Evolution os a tough subject to learn about for two main reasons:
it is based on a number of misunderstandings
it is strongly tied to religious beliefs.
Therefore, we really need to start with a metaphysical approach to the controversy surrounding evolution.
We have been presented with a confusing array of just what evolution means, and we have allowed ourselves to become distracted about the nature of scienc e and religion. We also have added in confusion with the meaning of words used to describe the process.
So Let's Start with BASIC Definitions:
Right from the dictionary:
A gradual process in which something changes into a different and usually more complex or better form.
Change in the genetic composition of a population during successive generations, often resulting in the development of new species. The mechanisms of evolution include natural selection acting on the genetic variation among individuals, mutation, migration, and genetic drift.
By far the simplist definition (and the one we'll be using in this course) is this:
Evolution is a change in the heritable traits within a population across generations.
We can understand this because we already know what most of these words mean.
We know that heritable traits are characteristics that can be passed from parent to child through DNA.
We also know that a population is a group of organisms that lives locally to one another in a specific area.
And we know from our recently completed genetics section that generations are represented by parent and children.
So, evolution is nothing more than changes passed from parent to child in organisms.
But what about religion?
Let's start here with definitions of what science and religion really are:
Science is the study and understanding of the natural world.
Science is based on fact and can be quantified (counted or measured).
Religion is the study of the supernatural world, and is based on faith.
Faith cannot be proved, but must be accepted without proof.
No matter what people will try to tell you, science has no direct commentary on religion, as it is a completely different subject.
This is a science course, so we will explore and investigate facts in our class, and draw conclusions from the facts we can get. This process need not conflict with any belief system. We investigate what can be measured, and what can be known. Faith and belief will be kept separate from our discussions in class.
A religion course can explore matters of faith. This is not that course. You can speak with clergy or philosophers for help in reconciling these concepts.
Introduction to Evolution
So, what did we learn?
Here are questions to guide your viewing of this video.
Are hairy ears dominant or recessive based on the pedigree shown? How can you know?
This is a review of the Mendelian Genetics section we've just completed.
What is the difference between Natural and Artificial Selection? (the wolf/dog section addresses this)?
What does "Reproduction with Variation" mean?
Are there guiding forces in Evolution?
Why is it important that organisms don't produce exact copies of themselves when they have offspring?
Let's start with a video:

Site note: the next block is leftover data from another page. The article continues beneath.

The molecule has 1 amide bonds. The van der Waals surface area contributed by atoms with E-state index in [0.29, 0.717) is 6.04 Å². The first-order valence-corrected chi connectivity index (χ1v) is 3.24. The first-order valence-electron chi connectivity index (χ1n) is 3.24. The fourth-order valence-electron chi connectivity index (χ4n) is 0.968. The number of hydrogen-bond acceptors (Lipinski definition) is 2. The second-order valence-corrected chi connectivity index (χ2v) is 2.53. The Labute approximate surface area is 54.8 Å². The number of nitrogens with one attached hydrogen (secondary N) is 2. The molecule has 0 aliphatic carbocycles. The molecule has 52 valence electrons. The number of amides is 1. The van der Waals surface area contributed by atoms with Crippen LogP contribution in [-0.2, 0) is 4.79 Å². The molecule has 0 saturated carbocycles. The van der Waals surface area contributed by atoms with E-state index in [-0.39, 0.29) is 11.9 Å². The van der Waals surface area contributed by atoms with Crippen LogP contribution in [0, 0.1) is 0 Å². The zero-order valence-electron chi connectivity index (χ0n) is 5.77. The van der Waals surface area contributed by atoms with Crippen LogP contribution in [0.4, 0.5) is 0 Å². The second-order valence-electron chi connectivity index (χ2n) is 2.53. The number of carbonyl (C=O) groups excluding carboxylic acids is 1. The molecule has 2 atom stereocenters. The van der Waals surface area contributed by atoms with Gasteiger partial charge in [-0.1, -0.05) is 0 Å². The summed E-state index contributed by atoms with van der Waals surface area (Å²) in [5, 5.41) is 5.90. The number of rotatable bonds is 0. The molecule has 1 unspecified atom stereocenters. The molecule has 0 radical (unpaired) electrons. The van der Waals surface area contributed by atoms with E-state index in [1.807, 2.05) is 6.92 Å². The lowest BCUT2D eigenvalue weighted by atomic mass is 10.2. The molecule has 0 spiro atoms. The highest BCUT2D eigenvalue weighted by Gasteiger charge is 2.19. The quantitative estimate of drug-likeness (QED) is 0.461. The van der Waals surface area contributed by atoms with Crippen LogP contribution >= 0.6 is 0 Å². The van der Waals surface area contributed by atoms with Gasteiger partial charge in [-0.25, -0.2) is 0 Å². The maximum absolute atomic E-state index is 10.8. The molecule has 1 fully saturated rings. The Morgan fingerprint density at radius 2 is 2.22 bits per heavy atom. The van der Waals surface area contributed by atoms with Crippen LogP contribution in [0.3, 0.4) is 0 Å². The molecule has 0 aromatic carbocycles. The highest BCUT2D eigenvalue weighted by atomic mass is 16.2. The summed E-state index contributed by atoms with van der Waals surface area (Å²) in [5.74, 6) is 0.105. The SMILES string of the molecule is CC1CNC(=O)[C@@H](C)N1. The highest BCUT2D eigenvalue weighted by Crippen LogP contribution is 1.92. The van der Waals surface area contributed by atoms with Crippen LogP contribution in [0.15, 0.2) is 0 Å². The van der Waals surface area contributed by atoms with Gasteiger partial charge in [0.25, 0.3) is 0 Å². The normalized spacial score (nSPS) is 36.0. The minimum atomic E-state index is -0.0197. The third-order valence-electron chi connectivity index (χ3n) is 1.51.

More confusing definitions:
We use language in our daily lives differently than in science, which adds even more confusion to learning about evolution. We have all heard someone say "I have a theory about...", and we know that they are saying "I have an idea about ...". A theory in science is different from your idea about why Mary likes John (or something like that). We have a misunderstanding of what a scientific theory is, so we should define that as well.
Scientific Theory: an explanation acquired through testing and confirmed through observation and experimentation. Scientific theories are not directly observed, but are inferred from facts and experiments, and are used to predict and explain how the natural world works.
We frequently have a misunderstanding of what a Scientific Law is as well.
Scientific LAW: A scientific law is a statement based on repeated experimental observations that describes the natural world. A scientific law implies a causal relationship involving its elements. A scientific law differs from scientific theory in that laws do not propose a mechanism or explanation of phenomena: they are merely distillations of the results of repeated observation.
There is still concepts that we need to clarify. We need to be sure that we can understand what we mean when we make a statement.
Evolutin is dependant on three conditions:
There must be Variation in a population
The variation must be Heritable
The variation must provide an advantage
So let's make sure we know what each of these conditions mean:
Variation in a population: Individuals in the population must have different versions of traits. Without variation, all individuals will have the same trait value and cannot be distinguished with respect to that trait.
A trait that we have looked at a lot in genetics was Dimples - and we saw there were variations - an individualmay have dimples or not have dimples. This is an example of variation.
Heritability: The variation must be heritable (transmitted from parent to offspring).
Advantage: There must be an advantage to the survivabilioty of individuals with the trait. Having Dimples or not offers no advantage for survival, so would not effect evolution, but long necks in giraffes does offer an advantage. Giraffes that can pass the trait of longer necks on to their offspring would have an advantage over giraffes that could not.
So can we start learning about evolution?:
What is Evolution?